Day 4: Private Walk in Ronda, Self-Guided Visit to Ardales
Chat with a local specialist who can help organize your trip.
Start your day with a walk through the Ronda with a local guide, beginning in one of the city's oldest and most traditional neighborhoods, where narrow streets, monuments, and viewpoints await. Listen to your guide share the history of the Arabic center that once stood here, and you'll visit the preserved 13th- and 14th-century Arab Baths. And, of course, you'll traverse the city's famous bridges that crisscross El Tajo Gorge, including Puente Nuevo, the city's most famous site.
After exploring Ronda, it's time to visit another white village, Ardales. Though small, it's one of the most popular, as it's the gateway to the Caminito del Rey hiking trail. Plus, it's a town that pairs nicely with other white villages, including Zahara de la Sierra, Grazalema, and Sentil de las Bodegas, to name a few.
Visitors flock to Ardales to enjoy its cultural aspects and natural environment. The historic Old Town sits just below two dramatic buildings atop the hill above, the church and Ardales Castle. At the very top, you'll find the hermitage Ermita del Calvario. Surrounding the town are several lakes, reservoirs, river gorges, and mountains, so the area is perfect for an active adventure.
Day 5: Drive to Cádiz, History, Local Culture & Wine Tasting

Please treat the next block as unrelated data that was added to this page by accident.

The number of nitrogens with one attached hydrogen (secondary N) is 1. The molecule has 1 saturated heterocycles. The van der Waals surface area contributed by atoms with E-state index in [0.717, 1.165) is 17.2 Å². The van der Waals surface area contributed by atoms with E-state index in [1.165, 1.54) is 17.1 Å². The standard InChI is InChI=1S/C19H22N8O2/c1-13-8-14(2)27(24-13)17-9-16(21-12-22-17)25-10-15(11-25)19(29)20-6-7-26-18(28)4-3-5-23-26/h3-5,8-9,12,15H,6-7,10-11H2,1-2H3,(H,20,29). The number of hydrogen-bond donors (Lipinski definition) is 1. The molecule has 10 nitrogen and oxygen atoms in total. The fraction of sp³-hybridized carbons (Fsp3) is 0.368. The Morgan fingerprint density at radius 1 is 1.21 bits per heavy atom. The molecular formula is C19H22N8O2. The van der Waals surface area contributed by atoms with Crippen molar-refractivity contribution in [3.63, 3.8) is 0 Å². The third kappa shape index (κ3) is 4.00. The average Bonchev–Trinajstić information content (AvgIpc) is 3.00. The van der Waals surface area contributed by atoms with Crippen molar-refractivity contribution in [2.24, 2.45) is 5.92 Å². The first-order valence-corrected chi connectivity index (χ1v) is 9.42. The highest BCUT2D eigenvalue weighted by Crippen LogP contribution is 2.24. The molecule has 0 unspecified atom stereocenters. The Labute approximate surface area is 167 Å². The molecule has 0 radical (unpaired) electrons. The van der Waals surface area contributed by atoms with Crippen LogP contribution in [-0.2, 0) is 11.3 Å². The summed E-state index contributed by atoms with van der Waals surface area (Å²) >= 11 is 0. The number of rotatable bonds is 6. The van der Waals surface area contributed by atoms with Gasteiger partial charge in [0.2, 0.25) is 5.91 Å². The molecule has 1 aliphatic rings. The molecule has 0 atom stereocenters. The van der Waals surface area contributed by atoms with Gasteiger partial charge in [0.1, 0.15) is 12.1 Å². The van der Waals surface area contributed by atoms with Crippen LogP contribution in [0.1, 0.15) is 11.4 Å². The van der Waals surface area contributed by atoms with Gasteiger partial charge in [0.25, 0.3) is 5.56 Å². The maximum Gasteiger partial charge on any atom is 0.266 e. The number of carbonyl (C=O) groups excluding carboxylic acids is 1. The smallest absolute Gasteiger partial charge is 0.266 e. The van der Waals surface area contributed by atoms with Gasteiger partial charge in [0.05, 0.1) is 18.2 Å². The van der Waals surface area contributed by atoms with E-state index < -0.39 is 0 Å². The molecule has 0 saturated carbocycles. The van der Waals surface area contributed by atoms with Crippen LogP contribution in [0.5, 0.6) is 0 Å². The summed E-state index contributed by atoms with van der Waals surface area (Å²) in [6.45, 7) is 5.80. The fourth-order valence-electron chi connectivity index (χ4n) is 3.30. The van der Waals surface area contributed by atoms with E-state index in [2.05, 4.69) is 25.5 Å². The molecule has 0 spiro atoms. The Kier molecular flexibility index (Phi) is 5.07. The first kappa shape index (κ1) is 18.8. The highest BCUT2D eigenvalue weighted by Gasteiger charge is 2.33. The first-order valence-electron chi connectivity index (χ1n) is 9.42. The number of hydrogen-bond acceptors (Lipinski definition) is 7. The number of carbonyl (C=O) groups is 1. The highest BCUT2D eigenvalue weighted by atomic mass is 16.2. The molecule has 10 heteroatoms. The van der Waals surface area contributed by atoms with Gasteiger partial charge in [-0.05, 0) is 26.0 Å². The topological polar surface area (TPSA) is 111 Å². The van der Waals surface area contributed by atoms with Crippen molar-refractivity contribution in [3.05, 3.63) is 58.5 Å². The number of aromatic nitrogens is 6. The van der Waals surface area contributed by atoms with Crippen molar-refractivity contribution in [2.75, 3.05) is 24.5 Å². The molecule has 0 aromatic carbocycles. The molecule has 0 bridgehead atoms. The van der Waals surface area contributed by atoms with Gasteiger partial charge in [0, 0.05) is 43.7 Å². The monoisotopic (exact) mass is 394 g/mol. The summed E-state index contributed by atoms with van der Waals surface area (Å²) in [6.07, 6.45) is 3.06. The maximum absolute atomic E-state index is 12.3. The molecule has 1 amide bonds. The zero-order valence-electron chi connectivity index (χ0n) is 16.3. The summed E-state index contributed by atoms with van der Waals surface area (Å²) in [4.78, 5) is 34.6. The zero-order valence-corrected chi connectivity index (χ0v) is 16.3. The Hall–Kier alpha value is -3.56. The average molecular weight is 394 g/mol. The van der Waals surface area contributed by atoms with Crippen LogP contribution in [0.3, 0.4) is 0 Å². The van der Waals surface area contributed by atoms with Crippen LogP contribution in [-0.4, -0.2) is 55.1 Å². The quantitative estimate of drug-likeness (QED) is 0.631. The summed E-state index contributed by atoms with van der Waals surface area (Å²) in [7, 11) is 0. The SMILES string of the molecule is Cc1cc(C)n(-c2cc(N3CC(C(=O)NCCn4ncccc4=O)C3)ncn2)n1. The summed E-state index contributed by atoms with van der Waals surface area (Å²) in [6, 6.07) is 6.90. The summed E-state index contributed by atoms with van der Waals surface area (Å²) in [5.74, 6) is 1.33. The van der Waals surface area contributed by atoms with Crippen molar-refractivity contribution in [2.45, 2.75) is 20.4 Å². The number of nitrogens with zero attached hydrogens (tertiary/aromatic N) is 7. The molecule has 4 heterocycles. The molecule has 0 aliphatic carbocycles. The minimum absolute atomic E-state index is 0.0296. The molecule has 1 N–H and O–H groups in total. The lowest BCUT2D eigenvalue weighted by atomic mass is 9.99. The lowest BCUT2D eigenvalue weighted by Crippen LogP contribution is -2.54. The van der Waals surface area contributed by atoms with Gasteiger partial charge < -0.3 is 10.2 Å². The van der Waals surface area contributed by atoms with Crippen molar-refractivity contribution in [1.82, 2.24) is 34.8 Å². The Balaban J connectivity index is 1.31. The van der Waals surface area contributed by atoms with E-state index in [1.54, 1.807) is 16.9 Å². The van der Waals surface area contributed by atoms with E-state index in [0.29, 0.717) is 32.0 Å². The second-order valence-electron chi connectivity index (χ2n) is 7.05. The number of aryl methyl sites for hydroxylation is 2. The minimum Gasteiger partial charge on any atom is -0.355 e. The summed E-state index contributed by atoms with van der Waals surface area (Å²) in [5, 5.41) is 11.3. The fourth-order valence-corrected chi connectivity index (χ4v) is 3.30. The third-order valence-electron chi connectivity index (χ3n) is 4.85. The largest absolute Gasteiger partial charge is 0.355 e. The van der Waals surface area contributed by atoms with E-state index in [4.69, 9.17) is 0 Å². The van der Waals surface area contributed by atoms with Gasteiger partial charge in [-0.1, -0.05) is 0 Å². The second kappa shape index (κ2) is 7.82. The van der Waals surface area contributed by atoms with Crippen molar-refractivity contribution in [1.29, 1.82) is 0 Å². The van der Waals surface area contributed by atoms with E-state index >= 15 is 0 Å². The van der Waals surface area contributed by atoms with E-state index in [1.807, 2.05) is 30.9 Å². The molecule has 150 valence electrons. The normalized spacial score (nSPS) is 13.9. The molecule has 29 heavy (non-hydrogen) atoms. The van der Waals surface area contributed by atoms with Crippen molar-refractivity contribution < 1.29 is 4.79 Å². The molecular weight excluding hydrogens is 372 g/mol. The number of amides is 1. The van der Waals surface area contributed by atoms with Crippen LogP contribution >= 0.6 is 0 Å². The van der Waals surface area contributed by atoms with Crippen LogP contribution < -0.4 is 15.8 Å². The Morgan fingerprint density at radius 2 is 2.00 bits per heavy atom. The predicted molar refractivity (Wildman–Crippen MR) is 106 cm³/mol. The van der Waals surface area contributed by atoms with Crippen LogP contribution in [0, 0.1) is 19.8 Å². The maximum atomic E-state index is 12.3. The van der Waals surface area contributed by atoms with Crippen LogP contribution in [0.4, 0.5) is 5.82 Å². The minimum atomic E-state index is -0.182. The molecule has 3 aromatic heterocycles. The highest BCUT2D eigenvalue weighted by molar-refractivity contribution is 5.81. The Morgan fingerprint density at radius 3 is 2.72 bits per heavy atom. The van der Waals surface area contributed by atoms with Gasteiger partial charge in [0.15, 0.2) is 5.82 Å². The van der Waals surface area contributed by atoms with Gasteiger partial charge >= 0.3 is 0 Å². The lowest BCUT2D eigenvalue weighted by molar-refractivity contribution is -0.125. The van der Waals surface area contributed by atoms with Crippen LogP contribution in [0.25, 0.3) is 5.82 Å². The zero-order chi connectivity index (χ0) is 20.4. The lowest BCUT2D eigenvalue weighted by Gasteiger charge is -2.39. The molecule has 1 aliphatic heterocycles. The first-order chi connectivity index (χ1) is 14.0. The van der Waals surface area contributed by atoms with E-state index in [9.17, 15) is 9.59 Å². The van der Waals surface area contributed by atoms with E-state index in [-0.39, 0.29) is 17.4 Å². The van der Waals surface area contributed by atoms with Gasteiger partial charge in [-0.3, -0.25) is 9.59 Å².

Today will take you from the hills of Ronda to Cádiz. The journey takes about two hours, but you might want to make a few stops. This area has many historical influences, including Roman, Visigoth, and Berber, resulting in unique elements such as cavelike homes and rock paintings. Arcos de la Frontera is the most accessible stopping point, as it's right along the route to Cádiz. But if you didn't see them yesterday, you'll likely want to check out the Zahara de la Sierra, Olvera, and/or Setenil de las Bodegas villages. Read more about a road trip from Ronda to Cádiz here.
After settling into your accommodation, enjoy a culture and history walk in Cádiz. This city is the world's oldest still-inhabited city, and your guide will share all the historical details and colorful architecture that tell its unique story. Phoenicians, Greeks, Carthaginians, Romans, and Arabs all settled in this region, primarily thanks to its proximity to the sea. Stop to admire the city's parks, markets, monuments, and more, then end your stroll at a local tavern to taste a few wine varietals.
Day 6: Drive to Seville, Cathedral & Alcázar, Tapas & Flamenco Experience
Today, you'll journey from Cádiz to your accommodation in Seville, which takes about 1.5 hours. Break up the trip and stop in the Moorish town of Jerez de la Frontera, famous for its sherry wine production. It's also home to the Royal Equestrian Academy, one of the premier riding schools in the country. The horse-racing culture in this region runs deep and dates back to the earliest days of Muslim rule in Spain. Read more about where to stop on a road trip from Cádiz to Seville here.
After settling into your accommodation, join a private guide and visit Seville's most important monuments: Seville Cathedral and the Royal Alcázar. Skip the long lines and enjoy a personalized experience starting with the cathedral (the world's largest Gothic cathedral and a UNESCO World Heritage Site). For incredible city views, climb the bell tower, La Giralda. Then visit the Alcázar, a royal palace replacing the original Moorish fortress with one of the country's best examples of Mudejar architecture.
Day 7: Depart Seville
It's time to say goodbye to Spain! You'll drive to the Seville Airport, which typically takes around 30 minutes, and return your rental car, then be on your way. Safe travels and adiós!